The main story I read for today, "The Testament of Magdalen Blair," is a different matter. Going to the back cover again, apparently a key source of my research, I'm told that Frank Harris called it "the most terrifying tale ever written." Breeze's introduction identifies Harris as a novelist and editor of the London version of Vanity Fair, and I've subsequently learned that Harris had a Crowley-like life, in that he knew Oscar Wilde, was referenced in a song by Cole Porter, he's a character in Tom Stoppard's play The Invention of Love, and so on. So he's not just some mook, is what I'm saying. Anyhow, "The Testament of Magdalen Blair" is about as relentlessly bleak a horror story as I've ever read. Breeze calls Thelema, the religion Crowley founded, as "joyous," but I must imagine that Crowley was feeling a little bit in the dumps when he wrote this one. And it's subject is not some social construct that Crowley hated, though in the story he does take his shots at Christianity. His subject is death, and what the afterlife is, and means, and its endless, endless horror.
The story is told by a young telepathic woman named Magdalen, whose talents are noticed by Arthur Blair, one of her professors at Cambridge. The first chunk of the story is about their relationship, which goes from professional, as they conduct experiments together to learn the limits, if there are any, and source of her abilities, to personal and intimate, as they fall in love and marry, though theirs is a distant sort of love -- Arthur proposes by telegram. Eventually, the two of them seem to be growing apart, and Magdalen, who has always freely, and with permission (though perhaps she can't help it), read Arthur's mind, begins to pick up unnerving thoughts from her husband. For instance, on a relaxing afternoon in a boat, she picks up a thought that evidently consists only of horrifying laughter. Later she describes picking up some of Arthur's terrible dreams, or dream-like bits of his subconscious. Once, when she knows for a fact he is giving a lecture, she picks up this:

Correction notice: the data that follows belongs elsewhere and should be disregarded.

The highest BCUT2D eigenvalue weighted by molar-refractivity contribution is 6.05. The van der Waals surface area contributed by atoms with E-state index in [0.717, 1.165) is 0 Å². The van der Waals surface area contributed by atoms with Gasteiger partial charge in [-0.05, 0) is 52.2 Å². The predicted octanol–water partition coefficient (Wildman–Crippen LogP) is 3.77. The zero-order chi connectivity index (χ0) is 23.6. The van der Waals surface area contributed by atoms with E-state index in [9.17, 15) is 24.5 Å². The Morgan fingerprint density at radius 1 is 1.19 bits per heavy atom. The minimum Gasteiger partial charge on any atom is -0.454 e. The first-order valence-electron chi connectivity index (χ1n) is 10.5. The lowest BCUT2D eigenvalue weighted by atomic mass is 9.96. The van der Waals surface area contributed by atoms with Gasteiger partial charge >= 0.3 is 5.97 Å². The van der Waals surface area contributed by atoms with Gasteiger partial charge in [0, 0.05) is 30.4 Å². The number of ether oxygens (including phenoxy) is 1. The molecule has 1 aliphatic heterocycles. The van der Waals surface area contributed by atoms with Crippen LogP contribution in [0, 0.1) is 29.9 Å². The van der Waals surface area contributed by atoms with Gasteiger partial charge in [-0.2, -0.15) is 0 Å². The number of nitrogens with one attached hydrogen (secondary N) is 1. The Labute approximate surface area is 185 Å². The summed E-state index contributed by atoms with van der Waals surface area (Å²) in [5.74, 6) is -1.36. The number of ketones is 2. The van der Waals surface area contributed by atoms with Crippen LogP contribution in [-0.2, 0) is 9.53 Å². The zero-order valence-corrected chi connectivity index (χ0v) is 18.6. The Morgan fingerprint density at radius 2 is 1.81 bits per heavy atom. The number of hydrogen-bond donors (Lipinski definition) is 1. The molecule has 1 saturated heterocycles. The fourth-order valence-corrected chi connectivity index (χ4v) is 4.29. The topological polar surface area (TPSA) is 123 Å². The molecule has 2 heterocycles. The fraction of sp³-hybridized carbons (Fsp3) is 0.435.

I saw suddenly a picture of the lecture-room, enormously greater than in reality, so that it filled all space; and in the rostrum, bulging over it in all directions, was a vast, deadly pale devil with a face which was a blasphemy on Arthur's. The evil joy of it was indescribable. So wan and bloated, its lips so loose and bloodless, fold after fold of its belly flopping over the rostrum and pushing the students out of the hall, it leered unspeakably. Then dribbled from its mouth these words: 'Ladies and gentlemen, the course is finished. You may go home.' ...Then, raising its voice to a grating scream, it yelled: 'White of egg! White of egg! White of egg!' again and again for twenty minutes.
This quite striking passage opens the story up to what will eventually take it over, which is the death of Arthur. It turns out he has Bright's disease, and before he dies it's decided that Magdalen will monitor his thoughts and this will reveal -- though curiously this is never stated as a motivation -- what happens when a person dies. Needless to say, when a person dies, it's bad, and then it's worse.